wellfield expansion beyond the August 23 proposed agreement as an
assurance that Pasco would have dominion over what was left after
solving the immediate Pinellas-St. Pete water plight.

Although much more study is needed to analyze Pasco's posture
in the latest August 23 proposed agreement, in my opinion, the
following terms would necessarily have to be agreed upon before any
serious consideration could be given to that proposal.

If a voluntary water authority is formed, it must be formed
before it is too late. From a practical. viewpoint, it must be
recognized that it would take many years to assemble a staff, gain
the expertise and more important attain the financial resources
necessary to adequately perform the functions for which such
authority was designed.

In creating such an authority there are certain criteria that
must be met:

1. All water related needs of the region must be considered.
2. The rights of counties to water derived for inter-county
transfers shall be subordinate to the needs within the counties
of origin.
3. The cost of water development to the county of origin shall
not be greater, but may be less than would have been the case
had there never been an export from those counties.
4. The structure of the authority must embrace a larger region
than Pasco, Pinellas and Hillsborough Counties.

Recognizing that such authority is months if not years away,
and that this very complex/is upon us today we must react according.
problem









MEMO TO: Board of County Commissioners

FROM: George V. Knoblock, County Adminstrator

DATE: August 27, 1973



Recent news reports have announced the resolvement of the
Pinellas-St. Pete-Hillsborough water problem by the selection
of a tentative solution, "on an interim basis". This may be
the case from the viewpoint of Pinellas-St. Pete and Hillsborough,
but it certainly is not the case from the viewpoint of Pasco
County.

From the onset of water discussions, Pinellas stated their
position very clearly; that Pinellas County needed water; they
would discuss the matter, and would cooperate with any reasonable
plan. They pointed out, however, that they were coming after
Pasco water and in the final analysis, nothing would deter them
from getting it. "Cooperation" then immediately meant taking
Pasco County citizen's water in a manner acceptable to Pinellas-
St. Pete and their money lenders and, hopefully, in a manner
least painful to their unwilling hosts to the North.

During the several discussions, Pasco made helpful counter
offers. One such offer involved providing water to Pinellas-
St. Pete with Pasco control of the well fields. The offer stipulated
a permanent guaranteed minimal amount of water that would provide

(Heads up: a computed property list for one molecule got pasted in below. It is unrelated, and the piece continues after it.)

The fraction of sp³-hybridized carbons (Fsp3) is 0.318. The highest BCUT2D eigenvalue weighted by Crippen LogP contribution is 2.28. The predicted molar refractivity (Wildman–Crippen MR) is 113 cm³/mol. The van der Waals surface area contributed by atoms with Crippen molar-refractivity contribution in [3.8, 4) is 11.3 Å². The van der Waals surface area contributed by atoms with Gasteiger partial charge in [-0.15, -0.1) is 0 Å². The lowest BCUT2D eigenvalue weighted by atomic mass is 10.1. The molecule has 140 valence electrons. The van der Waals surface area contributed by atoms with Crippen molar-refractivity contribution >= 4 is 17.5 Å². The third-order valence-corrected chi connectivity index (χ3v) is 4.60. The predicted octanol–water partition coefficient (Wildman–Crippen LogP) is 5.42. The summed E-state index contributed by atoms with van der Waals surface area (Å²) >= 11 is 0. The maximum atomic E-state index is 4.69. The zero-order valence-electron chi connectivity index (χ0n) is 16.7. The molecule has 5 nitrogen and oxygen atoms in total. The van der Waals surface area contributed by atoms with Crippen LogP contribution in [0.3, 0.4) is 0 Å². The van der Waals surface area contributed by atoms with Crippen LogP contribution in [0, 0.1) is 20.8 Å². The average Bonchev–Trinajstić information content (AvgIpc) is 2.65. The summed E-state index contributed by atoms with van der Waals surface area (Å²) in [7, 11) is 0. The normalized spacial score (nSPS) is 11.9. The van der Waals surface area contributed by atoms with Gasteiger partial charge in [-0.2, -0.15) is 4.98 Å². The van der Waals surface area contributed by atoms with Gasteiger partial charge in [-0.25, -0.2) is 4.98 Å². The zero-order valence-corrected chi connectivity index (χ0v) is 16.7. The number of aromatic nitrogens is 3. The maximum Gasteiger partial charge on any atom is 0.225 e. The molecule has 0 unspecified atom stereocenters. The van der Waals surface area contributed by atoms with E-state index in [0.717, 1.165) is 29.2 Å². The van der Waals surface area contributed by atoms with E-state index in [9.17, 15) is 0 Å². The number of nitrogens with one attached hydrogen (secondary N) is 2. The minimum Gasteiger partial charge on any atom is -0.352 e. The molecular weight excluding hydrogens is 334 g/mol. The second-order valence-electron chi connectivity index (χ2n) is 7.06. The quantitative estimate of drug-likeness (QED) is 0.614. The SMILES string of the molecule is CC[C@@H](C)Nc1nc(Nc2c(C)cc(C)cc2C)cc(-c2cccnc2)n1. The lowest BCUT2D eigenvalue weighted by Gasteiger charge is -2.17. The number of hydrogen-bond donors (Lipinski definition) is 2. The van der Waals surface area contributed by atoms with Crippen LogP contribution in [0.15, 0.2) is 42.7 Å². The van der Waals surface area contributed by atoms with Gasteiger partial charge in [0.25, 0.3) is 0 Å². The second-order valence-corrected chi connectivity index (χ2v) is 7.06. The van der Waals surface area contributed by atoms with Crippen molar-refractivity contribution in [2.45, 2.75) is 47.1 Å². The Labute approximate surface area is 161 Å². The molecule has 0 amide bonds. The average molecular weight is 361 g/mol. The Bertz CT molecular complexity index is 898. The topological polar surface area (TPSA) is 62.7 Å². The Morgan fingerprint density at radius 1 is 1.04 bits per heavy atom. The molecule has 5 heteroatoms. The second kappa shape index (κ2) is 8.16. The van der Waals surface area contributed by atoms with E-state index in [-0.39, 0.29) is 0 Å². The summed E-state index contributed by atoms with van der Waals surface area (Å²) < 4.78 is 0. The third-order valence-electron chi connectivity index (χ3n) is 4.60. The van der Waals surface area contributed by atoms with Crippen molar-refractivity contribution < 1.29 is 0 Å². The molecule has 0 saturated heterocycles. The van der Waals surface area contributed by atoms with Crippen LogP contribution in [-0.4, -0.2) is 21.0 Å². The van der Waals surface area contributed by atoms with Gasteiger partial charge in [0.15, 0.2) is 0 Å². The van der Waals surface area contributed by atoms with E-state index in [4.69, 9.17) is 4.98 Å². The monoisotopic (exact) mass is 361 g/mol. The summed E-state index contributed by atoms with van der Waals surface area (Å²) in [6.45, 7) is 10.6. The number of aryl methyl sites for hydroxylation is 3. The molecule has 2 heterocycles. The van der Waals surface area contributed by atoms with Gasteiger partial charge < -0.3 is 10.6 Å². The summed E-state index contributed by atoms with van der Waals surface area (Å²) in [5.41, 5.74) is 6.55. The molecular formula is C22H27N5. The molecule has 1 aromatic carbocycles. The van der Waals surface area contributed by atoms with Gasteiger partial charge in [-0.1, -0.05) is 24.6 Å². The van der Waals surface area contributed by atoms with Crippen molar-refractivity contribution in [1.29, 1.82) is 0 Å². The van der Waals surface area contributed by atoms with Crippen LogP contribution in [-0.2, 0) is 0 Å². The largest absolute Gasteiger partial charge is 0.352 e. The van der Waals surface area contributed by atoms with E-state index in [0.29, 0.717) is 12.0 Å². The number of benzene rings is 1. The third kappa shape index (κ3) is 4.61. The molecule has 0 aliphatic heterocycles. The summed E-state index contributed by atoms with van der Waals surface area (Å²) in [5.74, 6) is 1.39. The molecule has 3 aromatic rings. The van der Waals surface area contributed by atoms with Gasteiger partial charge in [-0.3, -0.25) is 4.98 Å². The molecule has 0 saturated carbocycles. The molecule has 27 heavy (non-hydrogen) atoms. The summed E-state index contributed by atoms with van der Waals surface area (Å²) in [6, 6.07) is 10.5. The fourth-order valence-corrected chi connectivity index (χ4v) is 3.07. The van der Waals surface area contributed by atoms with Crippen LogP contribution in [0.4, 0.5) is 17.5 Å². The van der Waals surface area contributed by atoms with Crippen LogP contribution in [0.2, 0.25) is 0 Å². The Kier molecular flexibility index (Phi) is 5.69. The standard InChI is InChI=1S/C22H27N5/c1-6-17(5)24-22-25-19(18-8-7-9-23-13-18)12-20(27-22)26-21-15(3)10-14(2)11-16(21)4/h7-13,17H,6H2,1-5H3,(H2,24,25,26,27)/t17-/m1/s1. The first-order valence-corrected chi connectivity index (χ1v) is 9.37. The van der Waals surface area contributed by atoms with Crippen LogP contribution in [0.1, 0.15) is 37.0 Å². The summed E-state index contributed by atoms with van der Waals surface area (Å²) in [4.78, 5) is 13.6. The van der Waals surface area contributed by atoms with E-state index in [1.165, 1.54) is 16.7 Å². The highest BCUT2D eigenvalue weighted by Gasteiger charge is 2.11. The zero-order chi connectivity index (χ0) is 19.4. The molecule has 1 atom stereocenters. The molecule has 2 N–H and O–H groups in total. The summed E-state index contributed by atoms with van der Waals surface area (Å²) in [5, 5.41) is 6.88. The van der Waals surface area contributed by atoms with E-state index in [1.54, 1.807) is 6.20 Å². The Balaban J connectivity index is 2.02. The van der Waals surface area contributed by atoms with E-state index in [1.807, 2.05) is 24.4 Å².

much needed time for Pinellas-St. Pete to take other steps to
further increase their water consumption. All offers were re-
jected as unacceptable citing too much time delay uncertainty
as to Pasco's expertise and an unwillingness to relinquish St.
Pete land holdings purchased for well field operations. Com-
plications were increased due to a binding contractual agreement
recently executed between Pinellas and St. Pete to go into Pasco
County with an 84" pipeline.

Pasco stood firm in all preliminary meetings taking a
position that the citizens have a legal right to their water as
compared to a user who removes it from the land with no return
through natural processes.

At the same time Pasco's negotiator's stated that in the
event it was shown that there was more than enough water for the
use of its own citizens based on an orderly planned growth and
development, then Pasco would be willing to share this excess.

The lack of any figures as to available water crop and pro-
jected ultimate water consumption for Pasco County, placed the
Pasco negotiators in a difficult position as to agreeing how much
water could be given up today to Pinellas-St. Pete. Figures were
demanded and Pasco in an effort to retain control over its water-
lands decided upon a figure that supplied the immediate projected
needs of Pinellas-St. Pete. This was not enough and the proposal
was refused.

The problem was further complicated by demands of the
Southwest Florida Water Management District that Pinellas-St.
Pete cut back pumping at their wellfields to the South in order
to protect the lake levels in Hillsborough County and property
owners in Pinellas County. Hilsborough threatened suit against
St. Pete to force a lowered pumping volume from wells in
Hillsborough owned by St. Pete. All this forced an increased
demand on volume of water from Pasco.

Pasco considered promises of a guaranteed share of the water
production from the proposed Pinellas-St. Pete Cypress Creek
Wellfield. Considered also were guaranteed shares of the water
through the 84" pipeline (all if we pay our "fair share"). All of
these offers would have left Pasco with a minority voice as to
its water production and with little to say in the future protection
of Pasco land owners.